32 CONGRESO INTERNACIONAL AEDEAN

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XXXV Aedean Conference (Universidad Autónoma Barcelona 2011)
PANEL PHONETICS AND PHONOLOGY (Coordinator: Lucrecia Rallo Fabra)
SESSION 1
Articulatory adjustments in initial voiced stops in English, Spanish and French
María José Solé Sabater (University Autonoma Barcelona)
Email:[email protected]
Perceptual epenthesis in word-initial [sC]/[sCr/l] clusters by L1 [e]speakers of [e]Spanish
Mark Gibson (University of Navarra)
Email: [email protected]
SESSION 2
Audiovisual perception of native and non-native sounds by native and non-native speakers
Juli Cebrián Puyuelo and Angelica Carlet (University Autonoma Barcelona)
Email: [email protected]
Acoustic and Phonological Memory in L2 Vowel Perception
Elena Safronova and Joan Carles Mora (University of Barcelona)
Email: [email protected], [email protected]
SESSION 3 (ROUND TABLE)
Phonetic training for L2 learners: Findings, challenges and implications
Juli Cebrián Puyuelo (University Autonoma Barcelona)
Email: [email protected]
Participants : Juli Cebrián Puyuelo (University Autonoma Barcelona), Chair, Cristina Aliaga-García
(University of Barcelona), Esther Gómez Lacabex and Mª Luisa García Lecumberri (University Pais
Vasco), Teresa López Soto (University of Sevilla), Joan Carles Mora (University of Barcelona)
ABSTRACTS
Articulatory adjustments in initial voiced stops in English, Spanish and French
María José Solé Sabater (University Autonoma Barcelona)
This work reports cross-languages differences in the voicing of initial voiced stops, and in the use of
active maneuvers to achieve closure voicing, using multiparametric aero dynamic data. Oral
pressure, oral and nasal flow, and acoustic data were obtained for utterance-initial /b d p t m/ for
10 speakers of Spanish, 6 speakers of French and 5 speakers of English. The qualitative analysis of
the data reflects different articulatory adjustments, used singly or in combination, directed to
lower the oral pressure and achieve the pressure difference for voicing initiation. In French and
Spanish, where voicing is typically present and maintained throughout the stop closure, maneuvers
such as cavity enlargement and nasal or oral leakage have a significantly greater rate of occurrence
than in English where they rarely occur. The type of adjustment is often speaker- or even phonemespecific (e.g., spirantizatio n in apicals). The quantitative analysis of the data reveal that nasal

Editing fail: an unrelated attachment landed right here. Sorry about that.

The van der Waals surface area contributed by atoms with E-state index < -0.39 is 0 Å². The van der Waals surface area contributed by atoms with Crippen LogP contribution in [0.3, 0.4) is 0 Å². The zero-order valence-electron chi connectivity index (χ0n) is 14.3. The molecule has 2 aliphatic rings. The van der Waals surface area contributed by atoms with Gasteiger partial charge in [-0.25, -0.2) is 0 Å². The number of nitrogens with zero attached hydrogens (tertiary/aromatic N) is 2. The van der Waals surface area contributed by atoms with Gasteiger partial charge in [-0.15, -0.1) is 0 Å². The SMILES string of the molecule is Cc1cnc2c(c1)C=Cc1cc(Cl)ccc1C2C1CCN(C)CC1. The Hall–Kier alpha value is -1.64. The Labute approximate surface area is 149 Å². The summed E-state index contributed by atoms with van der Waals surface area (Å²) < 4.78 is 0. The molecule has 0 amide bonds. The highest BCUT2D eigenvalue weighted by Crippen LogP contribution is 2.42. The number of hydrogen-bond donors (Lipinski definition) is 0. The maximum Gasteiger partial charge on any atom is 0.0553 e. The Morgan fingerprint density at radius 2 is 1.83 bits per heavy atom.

leakage is commonly used in Spanish and French utterance-initial stops to promote transglottal
airflow for voicing. The results show that voiced stops with a delayed nasal closure (or a nasal burst)
are more likely to have prevoicing than those with an early velic closure (which tend to be
devoiced), and that voiceless stops tend to have an earlier nasal closure than voiced stops. The
different timing of velum closure in voiced and voiceless stops indicates that Spanish and French
speakers utilize nasal leakage as a voice-initiating gesture.
Keywords: voiced stops, aerodynamics, prenasalization, English, Spanish, French
Perceptual epenthesis in word-initial [sC]/[sCr/l] clusters by L1 [e]speakers of [e]Spanish
Mark Gibson (University of Navarra)
A hypothesis is proposed which claims that vowel prosthesis before [sC]/[sCr/l] clusters by L1
Spanish learners of English is a perceptual phenomenon conditioned by dynamically emerging L1
biases referencing in-phase coupling in complex onsets. Data from a series of off-line perception
tests involving fifty L1 Spanish-speaking children confirm the erroneous perception of an extra
syllable in a majority of nonce tokens containing the target stimuli. It is argued that an L1 bias
referencing intergestural timing relations prompts the perception of an illusory [e] before lexical
storage occurs. The findings are of interest since they bear directly on contemporary research in the
acquisition of L1 phasing relations and how this information affects L2 phonological acquisition.
Keywords: L1 biases, relative timing patterns, perceptual epenthesis, Spanish
Audiovisual perception of native and non-native sounds by native and non-native speakers
Juli Cebrián Puyuelo and Angelica Carlet (University Autonoma Barcelona)
This study examined the contribution of both auditory and visual cues in native and non-native
speech perception. Three groups of listeners, a group of native speakers of English and two groups
of EFL learners (elementary and advanced), were tested on their perception of auditory-only,
visual-only and audiovisual English stimuli. The audiovisual stimuli included a congruent (matched
auditory-visual stimuli) condition and an incongruent (mismatched auditory-visual stimuli)